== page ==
Movie Review: ‘Beautiful Boy’
By Bill Wine
KYW Newsradio 1060
The families of the victims of a campus massacre deserve our sympathy and prayers for experiencing a parent’s worst nightmare. Yet there are survivors of the same tragedy who may have even more emotional baggage to carry.
Beautiful Boy is about the aftermath of a devastating tragedy facing the parents of a college student who would ordinarily and until now be described by the film’s title.
Bill and Kate Carroll, played by Michael Sheen and Maria Bello, are a middle-class couple — he’s a businessman, she’s a proofreader — struggling through their shaky marriage while their only child, an 18-year-old son, is away as a freshman at college.
They are traumatized when they learn that he has gone on a shooting rampage on his campus and then turned the gun on himself and taken his own life.
We see through the eyes of the shocked and horrified parents as the crime is reported on television, but not shown, and the media circus begins, with the press descending on the home of the bereaved Carrolls and the radio and television talk shows chiming in around the clock.
Bill and Kate must comfort each other, needless to say, and this occurs at a point in their relationship when that is not a natural instinct. So although they find a few moments of surprising intimacy, they also find a way to lay the blame for this unspeakable occurrence at each other’s feet.
The accusations and recriminations do not surface immediately, but surface they inevitably do. How could they not?
During their ordeal, they experience grief and guilt and rage and despair, and confusion when they try to understand how this could have happened, why they had no idea there was trouble, and what they might have done differently. They move through an array of coping mechanisms, none of them quite doing the trick. And how could they?
But there are only questions, and no answers.
The debuting director, Shawn Ku, a Chinese filmmaker from Ithaca, NY, co-wrote the screenplay with Michael Armbruster, recalling the real-life Columbine High School and Virginia Tech massacres by exploring the difficult subject of school violence but not even pretending to explain the “why” of the film’s central plot point. It’s about an act that defies reason and the film treats it just that way.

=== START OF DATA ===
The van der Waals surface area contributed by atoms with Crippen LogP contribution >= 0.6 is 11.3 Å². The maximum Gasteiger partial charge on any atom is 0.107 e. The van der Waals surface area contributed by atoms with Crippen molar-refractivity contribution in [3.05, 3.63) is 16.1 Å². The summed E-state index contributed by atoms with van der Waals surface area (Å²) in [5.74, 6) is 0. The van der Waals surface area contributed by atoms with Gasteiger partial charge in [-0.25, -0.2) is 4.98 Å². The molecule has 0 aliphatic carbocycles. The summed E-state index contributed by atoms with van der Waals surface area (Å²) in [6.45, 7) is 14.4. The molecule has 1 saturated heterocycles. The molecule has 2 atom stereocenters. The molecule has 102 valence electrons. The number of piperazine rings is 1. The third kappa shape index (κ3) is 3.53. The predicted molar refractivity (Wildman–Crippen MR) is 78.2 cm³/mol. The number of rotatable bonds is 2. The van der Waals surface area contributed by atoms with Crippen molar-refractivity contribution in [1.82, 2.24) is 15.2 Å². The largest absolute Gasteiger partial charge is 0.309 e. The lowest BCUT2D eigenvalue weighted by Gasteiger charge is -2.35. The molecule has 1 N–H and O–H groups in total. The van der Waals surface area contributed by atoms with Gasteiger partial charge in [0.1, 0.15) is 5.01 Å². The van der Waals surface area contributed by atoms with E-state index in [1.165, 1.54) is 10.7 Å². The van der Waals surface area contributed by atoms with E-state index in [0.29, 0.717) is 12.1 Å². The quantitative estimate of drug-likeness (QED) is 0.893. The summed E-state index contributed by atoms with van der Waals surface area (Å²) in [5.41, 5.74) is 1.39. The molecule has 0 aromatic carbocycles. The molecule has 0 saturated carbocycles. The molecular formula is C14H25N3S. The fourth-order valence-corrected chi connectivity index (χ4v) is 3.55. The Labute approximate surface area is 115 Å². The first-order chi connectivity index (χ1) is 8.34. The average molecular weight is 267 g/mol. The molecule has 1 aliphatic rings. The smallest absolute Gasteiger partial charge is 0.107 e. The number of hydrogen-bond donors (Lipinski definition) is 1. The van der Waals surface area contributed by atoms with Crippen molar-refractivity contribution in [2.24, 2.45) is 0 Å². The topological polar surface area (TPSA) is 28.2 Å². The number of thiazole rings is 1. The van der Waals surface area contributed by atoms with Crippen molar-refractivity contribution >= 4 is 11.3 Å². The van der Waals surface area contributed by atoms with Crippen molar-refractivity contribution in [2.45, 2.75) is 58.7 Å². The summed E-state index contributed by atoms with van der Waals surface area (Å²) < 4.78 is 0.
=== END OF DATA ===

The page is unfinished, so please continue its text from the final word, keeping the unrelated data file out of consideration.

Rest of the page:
Bello and Sheen have plenty of fine dramatic work behind them, she in such films as A History of Violence and The Cooler, he in The Queen and Frost/Nixon. In Beautiful Boy, they are superbly nuanced both individually and together, going everywhere the screenplay asks them to with nary a false note, and delivering an astonishing level of what certainly sounds like, looks like, and seems like emotional authenticity.
With subject matter this bleak (recalling another recent, excellent loss-of-a-child drama, Rabbit Hole) it is difficult to recommend this kind of work as a form of entertainment. After all, there can be no happy ending, only an indication that the principals might be able somehow to learn to live with the memories of this low point in their now-changed lives.
Beautiful Boy is tastefully understated and quietly intense. Yet it is its very avoidance of sensationalism that gives it its surprising power.
But a “feel-good movie” it is not. Anything but. It is, however, admirably well-made, skillfully acted, and serious-minded about its subject matter.
Ultimately, the question the viewer must ask is, “Am I glad that I experienced it?” And the answer from this vantage point is an unequivocal yes.
So we’ll struggle to understand 3 stars out of 4 for a haunting what-now? drama about coping with unexplainable loss of life. Beautiful Boy is, in its own way, a beautiful film, but not an easy or a buoyant one.